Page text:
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Battered, torn, stained and foxed. But both items - including the Felddienst-Auszeichnung, which has a patina black as coal - with a thick crust of age to them. 
This rare 'Abschied' or discharge document was handed to Andreas Schuhmann, from Vörstetten in the borough of Freyburg in the Grand Duchy of Baden in 1820.
In February 1812, aged 20, Andreas had volunteered to become a soldier.
 
When the French Revolution threatened to burn itself into the rest of Europe in 1792, Baden joined forces against France and became the frontline. Hardly able to defend itself, having an army of only 2000 men, the Duchy was in a difficult position. With the fall of the Palatinate to French troops in 1793, it was soon flooded with refugees, which made the situation even worse. In 1796, the margrave Charles Frederick, Grand Duke of Baden, was compelled to pay an indemnity and cede his territories on the left bank of the Rhine to France. Fortune, however, soon returned to his side. In 1803, largely owing to the good offices of Alexander I, emperor of Russia, he received the bishopric of Konstanz, part of the Rhenish Palatinate, and other smaller districts, together with the dignity of a prince-elector. Changing sides in 1805, he fought for Napoleon, with the result that, by the peace of Pressburg in that year, he obtained the Breisgau and other territories at the expense of the Habsburgs. In 1806, he joined the Confederation of the Rhine, declared himself a sovereign prince, became a grand duke, and received additional territory. The Baden contingent continued to fight for France, and by the Peace of Vienna in 1809, the grand duke was rewarded with accessions of territory at the expense of the Kingdom of Württemberg. Having quadrupled the area of Baden, Charles Frederick died in June 1811, and was succeeded by his grandson, Charles, Grand Duke of Baden. In February 1812 Baden raised a Corps of 7166 men to fight alongside the French in Russia.
 
One of the men volunteering to join was Andreas Schumann, who joined the ‘elite’ rifle company of the Light Infantry Battalion. The Badeners performed all kinds of field policing duties before finally uniting with the Grande Armee in July, becoming part of IX. Korps. The Baden contingent was rated highly, many of the men had plenty of combat experience from earlier years (1806, 1807, 1809) and they were well supplied. They marched on Minsk, Smolensk and later played an important part covering the retreat of Napoleon’s Great Army across the Beresina in fierce fighting. After that the Baden brigade formed the Arrièregarde of II. Korps on its march to Vilnius.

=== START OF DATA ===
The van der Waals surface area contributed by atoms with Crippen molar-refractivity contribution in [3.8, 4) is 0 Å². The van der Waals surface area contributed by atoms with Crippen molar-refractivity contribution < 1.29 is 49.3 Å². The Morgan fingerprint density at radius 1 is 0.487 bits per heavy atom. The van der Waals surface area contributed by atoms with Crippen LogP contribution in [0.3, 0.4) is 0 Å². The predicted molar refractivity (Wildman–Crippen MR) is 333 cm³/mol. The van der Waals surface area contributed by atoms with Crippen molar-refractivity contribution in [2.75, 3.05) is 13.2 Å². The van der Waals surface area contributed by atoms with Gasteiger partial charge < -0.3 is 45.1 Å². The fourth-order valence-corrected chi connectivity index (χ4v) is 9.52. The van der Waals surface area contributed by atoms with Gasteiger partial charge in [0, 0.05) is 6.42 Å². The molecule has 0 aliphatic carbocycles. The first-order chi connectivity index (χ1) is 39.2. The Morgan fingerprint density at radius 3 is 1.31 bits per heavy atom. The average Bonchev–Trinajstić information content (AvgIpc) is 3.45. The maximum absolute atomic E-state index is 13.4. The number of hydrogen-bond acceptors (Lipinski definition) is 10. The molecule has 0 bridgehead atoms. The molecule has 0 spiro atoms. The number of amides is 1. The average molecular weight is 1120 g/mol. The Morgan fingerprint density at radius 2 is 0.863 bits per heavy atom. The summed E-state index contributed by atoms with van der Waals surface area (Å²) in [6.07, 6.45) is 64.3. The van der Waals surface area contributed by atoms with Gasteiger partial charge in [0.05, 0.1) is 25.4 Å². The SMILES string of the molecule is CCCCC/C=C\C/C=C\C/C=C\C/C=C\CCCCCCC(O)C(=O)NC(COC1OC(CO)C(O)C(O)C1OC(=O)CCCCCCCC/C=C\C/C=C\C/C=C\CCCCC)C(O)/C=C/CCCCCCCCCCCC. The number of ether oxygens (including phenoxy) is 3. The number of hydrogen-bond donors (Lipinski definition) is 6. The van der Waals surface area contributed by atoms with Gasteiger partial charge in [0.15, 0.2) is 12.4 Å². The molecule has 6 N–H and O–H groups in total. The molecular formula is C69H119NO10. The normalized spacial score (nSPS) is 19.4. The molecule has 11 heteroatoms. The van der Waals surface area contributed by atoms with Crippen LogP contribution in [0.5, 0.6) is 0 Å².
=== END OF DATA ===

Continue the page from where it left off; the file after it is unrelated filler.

Casualties were enormous. Of the 7166 men of the Baden brigade, 537 were still present at roll call at Marienwerder on 30 December 1812. Of those only 154 were fighting troops. On 7 December 1812, the Light Infantry Battalion, in which Andreas Schumacher served, had a strength of 4 officers and 54 men. Far less than that ultimately returned home.
 
One of them was Andreas Schumann. He continued to fight for Baden as part of the Light Battalion, which fought in the Battle of the Nations at Leipzig (again on the French side) and later in the campaigns of 1814/15 on the side of the Allies.
 
The heavily patinated medal (lacking its suspension ring) is the Felddienst-Auszeichnung of 1840 which was issued to all veterans of the Baden Army still alive then.
One of less than 154 fighting soldiers to march back from Russia to Baden in January/February.
 
Andreas Schumann is listed in the ‘Veteranen-Chronik der Krieger Badens’ (The Baden veteran’s chronicle), published in Freiburg in 1843.
 
He passed away in 1848.
 
Both items saved from certain destruction from previous owner who could not read what the document said, and even if - would not have had any interest in exploring this further.  They are bruised and stained, but both certainly among the most loved pieces in my collection. 
 
 
 
 

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Edited by RobS
typo
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Hi Rob,

Great items, I love documentation relating to the Napoleonic period. I don't think people realise how much of the Grande Armee was composed of German contingents. One of my ancestors died in Russia whilst fighting with a Saxon unit. Your guy was extremely lucky.

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1 hour ago, VtwinVince said:

Hi Rob,

Great items, I love documentation relating to the Napoleonic period. I don't think people realise how much of the Grande Armee was composed of German contingents. One of my ancestors died in Russia whilst fighting with a Saxon unit. Your guy was extremely lucky.

My own family comes from the Rhineland Palatinate and all my ancestors in that period served in French regiments. Lost several family members in Russia, others in Spain. My own direct great x x  grandfather fought at Waterloo with 56e Ligne and only returned to 'Germany' in 1821. My great x x x aunt married the Duc de Mortier (Marshall of France), Anna Maria Himmes. :)  So I can always say "My uncle commanded the French Imperial Guard  ;) 

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Excellent, and quite a family connection. My 3x great grandfather was also involved in the conflict, but on the Prussian side. I once had dinner with an old family friend, and saw a portrait of a Napoleonic officer on his wall. It turned out he was a direct descendant of Marshal Graf Barclay de Tolly.

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52 minutes ago, VtwinVince said:

Excellent, and quite a family connection. My 3x great grandfather was also involved in the conflict, but on the Prussian side. I once had dinner with an old family friend, and saw a portrait of a Napoleonic officer on his wall. It turned out he was a direct descendant of Marshal Graf Barclay de Tolly.

Wonderful

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